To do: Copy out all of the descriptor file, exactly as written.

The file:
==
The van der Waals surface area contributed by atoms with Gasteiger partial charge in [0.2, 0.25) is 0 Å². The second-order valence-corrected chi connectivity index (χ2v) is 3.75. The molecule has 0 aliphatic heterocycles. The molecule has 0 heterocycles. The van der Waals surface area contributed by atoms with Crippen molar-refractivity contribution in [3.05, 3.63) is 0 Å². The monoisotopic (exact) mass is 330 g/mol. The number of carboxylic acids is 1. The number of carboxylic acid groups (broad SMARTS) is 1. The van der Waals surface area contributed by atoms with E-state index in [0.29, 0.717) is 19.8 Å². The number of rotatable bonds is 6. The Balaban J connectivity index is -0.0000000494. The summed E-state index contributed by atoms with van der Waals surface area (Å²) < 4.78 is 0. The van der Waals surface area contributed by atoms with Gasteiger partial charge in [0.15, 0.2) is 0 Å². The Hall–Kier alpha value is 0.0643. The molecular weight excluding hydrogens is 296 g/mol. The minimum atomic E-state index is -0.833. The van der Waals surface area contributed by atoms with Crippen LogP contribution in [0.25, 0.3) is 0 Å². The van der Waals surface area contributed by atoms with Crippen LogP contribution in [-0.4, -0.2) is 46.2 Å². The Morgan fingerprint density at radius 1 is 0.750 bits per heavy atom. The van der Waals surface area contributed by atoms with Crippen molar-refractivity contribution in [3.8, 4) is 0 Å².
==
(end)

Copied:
The van der Waals surface area contributed by atoms with Gasteiger partial charge in [0.2, 0.25) is 0 Å². The second-order valence-corrected chi connectivity index (χ2v) is 3.75. The molecule has 0 aliphatic heterocycles. The molecule has 0 heterocycles. The van der Waals surface area contributed by atoms with Crippen molar-refractivity contribution in [3.05, 3.63) is 0 Å². The monoisotopic (exact) mass is 330 g/mol. The number of carboxylic acids is 1. The number of carboxylic acid groups (broad SMARTS) is 1. The van der Waals surface area contributed by atoms with E-state index in [0.29, 0.717) is 19.8 Å². The number of rotatable bonds is 6. The Balaban J connectivity index is -0.0000000494. The summed E-state index contributed by atoms with van der Waals surface area (Å²) < 4.78 is 0. The van der Waals surface area contributed by atoms with Gasteiger partial charge in [0.15, 0.2) is 0 Å². The Hall–Kier alpha value is 0.0643. The molecular weight excluding hydrogens is 296 g/mol. The minimum atomic E-state index is -0.833. The van der Waals surface area contributed by atoms with Crippen LogP contribution in [0.25, 0.3) is 0 Å². The van der Waals surface area contributed by atoms with Crippen LogP contribution in [-0.4, -0.2) is 46.2 Å². The Morgan fingerprint density at radius 1 is 0.750 bits per heavy atom. The van der Waals surface area contributed by atoms with Crippen molar-refractivity contribution in [3.8, 4) is 0 Å².